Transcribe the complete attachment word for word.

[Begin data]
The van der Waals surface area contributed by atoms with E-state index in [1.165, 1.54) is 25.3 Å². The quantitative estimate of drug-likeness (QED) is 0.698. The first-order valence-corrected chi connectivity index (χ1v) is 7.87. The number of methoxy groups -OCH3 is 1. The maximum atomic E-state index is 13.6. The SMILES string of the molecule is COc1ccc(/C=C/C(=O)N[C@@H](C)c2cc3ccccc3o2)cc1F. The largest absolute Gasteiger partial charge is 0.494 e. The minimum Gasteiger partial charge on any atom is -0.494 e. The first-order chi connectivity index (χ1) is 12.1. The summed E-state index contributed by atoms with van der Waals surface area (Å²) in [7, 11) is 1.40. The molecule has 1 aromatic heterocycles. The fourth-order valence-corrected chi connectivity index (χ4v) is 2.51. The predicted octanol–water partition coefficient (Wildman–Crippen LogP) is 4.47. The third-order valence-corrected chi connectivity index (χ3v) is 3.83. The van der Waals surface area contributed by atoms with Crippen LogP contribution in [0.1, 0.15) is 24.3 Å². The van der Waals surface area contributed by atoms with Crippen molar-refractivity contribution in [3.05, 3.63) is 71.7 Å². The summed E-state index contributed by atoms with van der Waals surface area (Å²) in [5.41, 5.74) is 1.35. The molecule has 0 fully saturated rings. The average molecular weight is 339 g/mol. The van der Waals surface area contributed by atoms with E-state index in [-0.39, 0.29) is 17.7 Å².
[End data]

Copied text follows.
The van der Waals surface area contributed by atoms with E-state index in [1.165, 1.54) is 25.3 Å². The quantitative estimate of drug-likeness (QED) is 0.698. The first-order valence-corrected chi connectivity index (χ1v) is 7.87. The number of methoxy groups -OCH3 is 1. The maximum atomic E-state index is 13.6. The SMILES string of the molecule is COc1ccc(/C=C/C(=O)N[C@@H](C)c2cc3ccccc3o2)cc1F. The largest absolute Gasteiger partial charge is 0.494 e. The minimum Gasteiger partial charge on any atom is -0.494 e. The first-order chi connectivity index (χ1) is 12.1. The summed E-state index contributed by atoms with van der Waals surface area (Å²) in [7, 11) is 1.40. The molecule has 1 aromatic heterocycles. The fourth-order valence-corrected chi connectivity index (χ4v) is 2.51. The predicted octanol–water partition coefficient (Wildman–Crippen LogP) is 4.47. The third-order valence-corrected chi connectivity index (χ3v) is 3.83. The van der Waals surface area contributed by atoms with Crippen LogP contribution in [0.1, 0.15) is 24.3 Å². The van der Waals surface area contributed by atoms with Crippen molar-refractivity contribution in [3.05, 3.63) is 71.7 Å². The summed E-state index contributed by atoms with van der Waals surface area (Å²) in [5.41, 5.74) is 1.35. The molecule has 0 fully saturated rings. The average molecular weight is 339 g/mol. The van der Waals surface area contributed by atoms with E-state index in [-0.39, 0.29) is 17.7 Å².